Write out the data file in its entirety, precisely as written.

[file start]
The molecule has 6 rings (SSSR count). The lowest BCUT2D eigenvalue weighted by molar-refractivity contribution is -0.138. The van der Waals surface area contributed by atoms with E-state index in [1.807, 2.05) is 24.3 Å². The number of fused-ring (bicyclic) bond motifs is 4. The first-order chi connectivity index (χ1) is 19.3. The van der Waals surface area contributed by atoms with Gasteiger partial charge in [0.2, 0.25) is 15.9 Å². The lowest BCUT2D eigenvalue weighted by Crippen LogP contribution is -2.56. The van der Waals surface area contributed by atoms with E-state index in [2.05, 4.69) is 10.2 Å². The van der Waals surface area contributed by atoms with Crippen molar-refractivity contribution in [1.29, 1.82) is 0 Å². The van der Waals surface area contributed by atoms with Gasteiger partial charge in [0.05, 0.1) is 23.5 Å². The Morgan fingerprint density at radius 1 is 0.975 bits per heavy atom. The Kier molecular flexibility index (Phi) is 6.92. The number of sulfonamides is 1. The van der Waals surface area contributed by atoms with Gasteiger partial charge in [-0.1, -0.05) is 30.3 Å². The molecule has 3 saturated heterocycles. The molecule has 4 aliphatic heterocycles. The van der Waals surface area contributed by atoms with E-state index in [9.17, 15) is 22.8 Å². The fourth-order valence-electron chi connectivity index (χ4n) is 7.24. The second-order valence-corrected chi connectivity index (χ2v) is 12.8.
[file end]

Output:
The molecule has 6 rings (SSSR count). The lowest BCUT2D eigenvalue weighted by molar-refractivity contribution is -0.138. The van der Waals surface area contributed by atoms with E-state index in [1.807, 2.05) is 24.3 Å². The number of fused-ring (bicyclic) bond motifs is 4. The first-order chi connectivity index (χ1) is 19.3. The van der Waals surface area contributed by atoms with Gasteiger partial charge in [0.2, 0.25) is 15.9 Å². The lowest BCUT2D eigenvalue weighted by Crippen LogP contribution is -2.56. The van der Waals surface area contributed by atoms with E-state index in [2.05, 4.69) is 10.2 Å². The van der Waals surface area contributed by atoms with Crippen molar-refractivity contribution in [1.29, 1.82) is 0 Å². The van der Waals surface area contributed by atoms with Gasteiger partial charge in [0.05, 0.1) is 23.5 Å². The Morgan fingerprint density at radius 1 is 0.975 bits per heavy atom. The Kier molecular flexibility index (Phi) is 6.92. The number of sulfonamides is 1. The van der Waals surface area contributed by atoms with Gasteiger partial charge in [-0.1, -0.05) is 30.3 Å². The molecule has 3 saturated heterocycles. The molecule has 4 aliphatic heterocycles. The van der Waals surface area contributed by atoms with E-state index in [9.17, 15) is 22.8 Å². The fourth-order valence-electron chi connectivity index (χ4n) is 7.24. The second-order valence-corrected chi connectivity index (χ2v) is 12.8.